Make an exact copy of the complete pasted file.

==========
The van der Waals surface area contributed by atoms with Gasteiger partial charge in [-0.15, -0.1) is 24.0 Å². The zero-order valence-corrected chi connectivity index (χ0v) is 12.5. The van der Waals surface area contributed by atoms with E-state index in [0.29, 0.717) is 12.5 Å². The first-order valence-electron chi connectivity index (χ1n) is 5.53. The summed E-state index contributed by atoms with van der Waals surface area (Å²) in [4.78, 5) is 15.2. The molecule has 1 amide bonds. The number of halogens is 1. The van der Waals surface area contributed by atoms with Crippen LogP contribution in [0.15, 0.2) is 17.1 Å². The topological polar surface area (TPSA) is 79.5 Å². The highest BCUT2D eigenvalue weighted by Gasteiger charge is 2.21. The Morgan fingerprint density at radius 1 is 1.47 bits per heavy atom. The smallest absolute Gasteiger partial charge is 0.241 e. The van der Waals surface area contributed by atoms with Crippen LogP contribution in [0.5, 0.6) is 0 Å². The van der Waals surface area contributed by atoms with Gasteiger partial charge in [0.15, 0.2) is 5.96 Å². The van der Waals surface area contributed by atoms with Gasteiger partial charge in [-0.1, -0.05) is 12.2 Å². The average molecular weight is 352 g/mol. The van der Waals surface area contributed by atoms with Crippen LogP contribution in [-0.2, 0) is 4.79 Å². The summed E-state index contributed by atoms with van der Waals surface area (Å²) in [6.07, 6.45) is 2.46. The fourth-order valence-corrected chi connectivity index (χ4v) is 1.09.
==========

The van der Waals surface area contributed by atoms with Gasteiger partial charge in [-0.15, -0.1) is 24.0 Å². The zero-order valence-corrected chi connectivity index (χ0v) is 12.5. The van der Waals surface area contributed by atoms with E-state index in [0.29, 0.717) is 12.5 Å². The first-order valence-electron chi connectivity index (χ1n) is 5.53. The summed E-state index contributed by atoms with van der Waals surface area (Å²) in [4.78, 5) is 15.2. The molecule has 1 amide bonds. The number of halogens is 1. The van der Waals surface area contributed by atoms with Crippen LogP contribution in [0.15, 0.2) is 17.1 Å². The topological polar surface area (TPSA) is 79.5 Å². The highest BCUT2D eigenvalue weighted by Gasteiger charge is 2.21. The Morgan fingerprint density at radius 1 is 1.47 bits per heavy atom. The smallest absolute Gasteiger partial charge is 0.241 e. The van der Waals surface area contributed by atoms with Crippen LogP contribution in [0.5, 0.6) is 0 Å². The van der Waals surface area contributed by atoms with Gasteiger partial charge in [0.15, 0.2) is 5.96 Å². The van der Waals surface area contributed by atoms with Gasteiger partial charge in [-0.1, -0.05) is 12.2 Å². The average molecular weight is 352 g/mol. The van der Waals surface area contributed by atoms with Crippen LogP contribution in [-0.2, 0) is 4.79 Å². The summed E-state index contributed by atoms with van der Waals surface area (Å²) in [6.07, 6.45) is 2.46. The fourth-order valence-corrected chi connectivity index (χ4v) is 1.09.